I love newspapers since I was a kid.
There is always something special in the feeling of turning pages and in each of them finding new information or new findings about known information, the color ads, the photography.
Newspapers and magazines for me relate to independence, freedom, relaxing, discovering the world:
- the huge stack of newspapers that my father brings on Fridays
- sitting in a coffee, drinking a real espresso (not the Starbucks version) and reading a newspaper
- reading for the first time about Watergate and running to Blockbuster to rent All The President’s Men
- Visiting NYC for the first time and buying the Sunday edition New Your Times with the NYTimes Magazine in it
And then came the internet.
- I now have almost 100 different feeds on my Google Reader
- I read Israeli newspapers online for breakfast, and then browse The Wall Street Journal
- The AJC, the local newspaper, feels to me like a lot of ads with some news added
- WashingtonPost.com offers a coverage of Watergate that no print newspaper can offer
On a less private note – newspapers are in trouble. Although it makes me sad, it makes sens if you look at the business aspect of it. Most of the newspapers were (too) late-adopters of the internet.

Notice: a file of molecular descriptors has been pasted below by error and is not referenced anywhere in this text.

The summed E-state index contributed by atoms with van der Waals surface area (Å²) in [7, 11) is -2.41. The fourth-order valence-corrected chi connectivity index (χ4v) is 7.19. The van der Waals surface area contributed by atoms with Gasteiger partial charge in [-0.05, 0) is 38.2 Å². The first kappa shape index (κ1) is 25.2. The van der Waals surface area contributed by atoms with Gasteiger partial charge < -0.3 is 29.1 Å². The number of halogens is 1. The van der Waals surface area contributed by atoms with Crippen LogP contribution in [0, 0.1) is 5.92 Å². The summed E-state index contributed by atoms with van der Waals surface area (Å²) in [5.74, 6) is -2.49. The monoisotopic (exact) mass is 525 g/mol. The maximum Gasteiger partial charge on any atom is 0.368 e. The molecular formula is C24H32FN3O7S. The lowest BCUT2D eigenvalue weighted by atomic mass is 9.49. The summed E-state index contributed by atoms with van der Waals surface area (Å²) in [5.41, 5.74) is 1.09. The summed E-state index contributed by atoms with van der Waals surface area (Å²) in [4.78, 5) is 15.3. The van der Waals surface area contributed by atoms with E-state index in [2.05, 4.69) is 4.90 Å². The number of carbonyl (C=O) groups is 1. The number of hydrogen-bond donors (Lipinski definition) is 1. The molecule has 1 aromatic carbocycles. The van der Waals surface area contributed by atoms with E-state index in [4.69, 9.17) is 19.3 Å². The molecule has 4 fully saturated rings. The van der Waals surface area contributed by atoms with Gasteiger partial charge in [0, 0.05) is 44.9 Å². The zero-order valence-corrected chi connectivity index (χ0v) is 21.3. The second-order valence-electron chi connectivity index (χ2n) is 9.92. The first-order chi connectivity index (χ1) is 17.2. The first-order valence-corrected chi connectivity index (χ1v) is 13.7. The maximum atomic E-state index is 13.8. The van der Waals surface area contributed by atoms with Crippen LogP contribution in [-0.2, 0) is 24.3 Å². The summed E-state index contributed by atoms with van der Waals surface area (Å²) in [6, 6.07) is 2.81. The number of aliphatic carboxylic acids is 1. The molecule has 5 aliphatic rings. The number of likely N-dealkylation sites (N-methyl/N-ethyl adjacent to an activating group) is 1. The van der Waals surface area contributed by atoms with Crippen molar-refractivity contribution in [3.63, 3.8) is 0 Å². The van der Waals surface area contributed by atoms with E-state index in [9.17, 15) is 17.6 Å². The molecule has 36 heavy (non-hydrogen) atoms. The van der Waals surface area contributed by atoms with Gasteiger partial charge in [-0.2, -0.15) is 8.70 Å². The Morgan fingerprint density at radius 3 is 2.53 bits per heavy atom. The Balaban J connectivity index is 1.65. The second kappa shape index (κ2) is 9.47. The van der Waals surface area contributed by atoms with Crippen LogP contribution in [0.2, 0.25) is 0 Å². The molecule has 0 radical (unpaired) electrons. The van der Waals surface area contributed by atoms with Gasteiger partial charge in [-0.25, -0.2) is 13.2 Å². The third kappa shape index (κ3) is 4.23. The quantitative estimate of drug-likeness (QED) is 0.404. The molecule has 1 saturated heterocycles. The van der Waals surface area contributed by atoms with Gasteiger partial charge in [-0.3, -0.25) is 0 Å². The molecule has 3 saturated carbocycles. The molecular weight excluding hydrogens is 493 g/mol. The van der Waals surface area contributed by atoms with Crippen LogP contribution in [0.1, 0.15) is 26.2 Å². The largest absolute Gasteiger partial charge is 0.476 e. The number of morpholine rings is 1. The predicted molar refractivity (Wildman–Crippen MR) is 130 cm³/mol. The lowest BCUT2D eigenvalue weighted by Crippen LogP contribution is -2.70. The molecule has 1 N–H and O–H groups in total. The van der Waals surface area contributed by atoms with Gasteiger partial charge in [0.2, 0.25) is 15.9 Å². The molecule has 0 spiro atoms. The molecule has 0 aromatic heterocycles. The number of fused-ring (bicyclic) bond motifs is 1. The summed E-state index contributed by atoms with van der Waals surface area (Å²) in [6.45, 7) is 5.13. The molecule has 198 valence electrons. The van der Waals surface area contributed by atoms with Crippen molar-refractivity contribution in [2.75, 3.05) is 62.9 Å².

Now online, newspapers still did not find right business model. As this NYtimes map (via Gal Mor) shows, the results range from online only versions as in the case of the Seattle Post-Intelligencer to the closing Rocky Mountain News
Currently, two options make most sense to me:
- The WSJ freemium model as described in Chris Anderson’s analysis here
- The model of newspapers as curators of good blog content. Last week I was on a flight from thr British Virgin Island to Atlanta and picked the US Airways Magazine. The editors curated a great selection of articles with pieces from HBR to Stuff White People Like and I ended up taking it home. As long as the writers are paid for this great content, I support it.
I like business since any turmoil is an opportunity for new models. Clay Shirky best describes the opportunities in the newspapers’ state.